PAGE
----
#EngClass: inversion (sentences begin with negative adverbs)

Wow, fellas! How was the weather where you live today? Never has the weather been so hot where admin lives! :|

Why did I start our session by talking about the weather? Actually it’s not the weather, but it’s this: “Never has the weather been so hot!

Are you familiar with this kind of sentence? “Never has the weather been so hot where admin lives!” Do you know what it’s called?

“Never has the weather been so hot where admin lives!” is an example of inversion, where we begin sentences with negative adverbs.

What are negative adverbs? Here are some examples: never, rarely, not once, hardly ever, seldom, scarcely, barely, only then, etc.

We use inversion for one main reason: to make the statement more emphatic (tegas). It also creates dramatic or even poetic effect.

In inversion, we invert (membalikkan) the order of subject and verb. That’s why it’s also called “subject-verb inversion”.

Have a look at how the example sentence that I have given you changes from ‘normal’ sentence to an inversion..

  • Normal sentence: “The weather has never been so hot.” –> Inversion: “Never has the weather been so hot.”

We can use inversion with all tenses. Just remember not to change the tense from the normal sentence to the inversion.

Here is the word order of an inversion:

“negative adverb + auxiliary + subject + verb”.

Can you help me fill in the gaps? “Never has the weather been”: Never = negative adverb; .. = auxiliary; .. = subject; .. = verb.

CORRECT! –> @fachryspears: Can you help me fill in the gaps? Never = negative adverb; has= auxiliary; weather= subject; been= verb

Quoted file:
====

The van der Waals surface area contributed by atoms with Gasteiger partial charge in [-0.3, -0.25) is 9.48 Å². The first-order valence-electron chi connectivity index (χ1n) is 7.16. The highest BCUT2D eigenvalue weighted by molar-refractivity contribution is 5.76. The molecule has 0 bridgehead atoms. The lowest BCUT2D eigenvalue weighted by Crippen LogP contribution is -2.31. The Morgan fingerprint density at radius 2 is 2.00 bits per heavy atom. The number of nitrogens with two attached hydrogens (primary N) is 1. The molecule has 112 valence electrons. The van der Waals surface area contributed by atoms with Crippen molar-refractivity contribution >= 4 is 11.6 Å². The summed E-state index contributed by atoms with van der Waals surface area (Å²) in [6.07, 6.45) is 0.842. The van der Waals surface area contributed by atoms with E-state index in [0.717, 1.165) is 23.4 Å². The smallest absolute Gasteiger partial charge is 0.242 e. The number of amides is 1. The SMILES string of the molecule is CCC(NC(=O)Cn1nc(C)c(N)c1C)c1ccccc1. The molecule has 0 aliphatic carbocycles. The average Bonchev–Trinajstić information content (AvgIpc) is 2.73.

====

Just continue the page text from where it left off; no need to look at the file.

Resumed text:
Positive sentences contain auxiliaries (aux), but some don’t. Examples with aux:

  1. “I would never do that.”
  2. “I had never seen it.”

It’s easier to change normal sentences that already contain aux:

  1. “I would never do that.” –> “Never would I do that.”
  2. “I had never seen it.” –> “Never had I seen it.”

Both ‘would’ and ‘had’ in these examples are auxiliaries.

In sentences that do not contain auxiliaries, you have to add appropriate auxiliaries if you want to change them into inversion. Examples:

  1. “I seldom hear such great news!” –> “Seldom do I hear such great news!.”
  2. “I barely touched it!” –> “Barely did I touch it!”

In these two inversions, which ones are the auxiliaries?

  1. “Seldom do I hear such great news!.”
  2. “Barely did I touch it!”?
CORRECT! –> ‏@Sthree79: “do” and “did” are the auxiliaries

Now, as usual, before we end our #EngClass, admin will have a little#EngQuiz on the topic. Rule: change these sentences into inversions. :)

And just a little reminder! DON’T forget to always use proper capitalization and punctuation (comma, full stop).

  1. She had never felt so lost and lonely.
  2. We rarely see them together.
  3. They finished a job properly (use: not once).
  4. He had scarcely gone out of the house when it started to rain.
  5. I would never have agreed if I had known the truth.
  6. I could barely see you behind that costume!
  7. I have hardly ever seen him since our last meeting.
  8. Be patient, and you will only then enjoy the fruits of your labor.

That was the last question for our #EngQuiz tonight. Tweets with correct answers will be retweeted shortly. So stay tuned! :)

CORRECT ANSWERS

  1. @alfatyipyip: Never had she felt so lost and lonely.
  2. @sierrapritta: Rarely do we see them together.
  3. @adenda90: Not once did they finish a job properly.
  4. @belebelfer: 4) Scarcely had he gone out of the house when it started to rain.
  5. @belebelfer: 5) Never would I have agreed if I had known the truth.
  6. @amaderuardian: Barely could I see you behind that costume!
  7. @OKTindriani: Hardly have I seen him since our last meeting.
  8. @Sthree79: 8) Be patient, only then will you enjoy the fruits of your labor.

Question:

@iamliaaa: Can we use it for make a poetry?

Answer:

Admin: yes, you can use inversion to make a poem. In fact, it is commonly used to make poems. :)

And that’s a wrap! I hope today’s session has been useful for you. Still making mistakes? No worries, it’s part of the learning process. :)

Compiled by @NenoNeno at @EnglishTips4U on October 29, 2012

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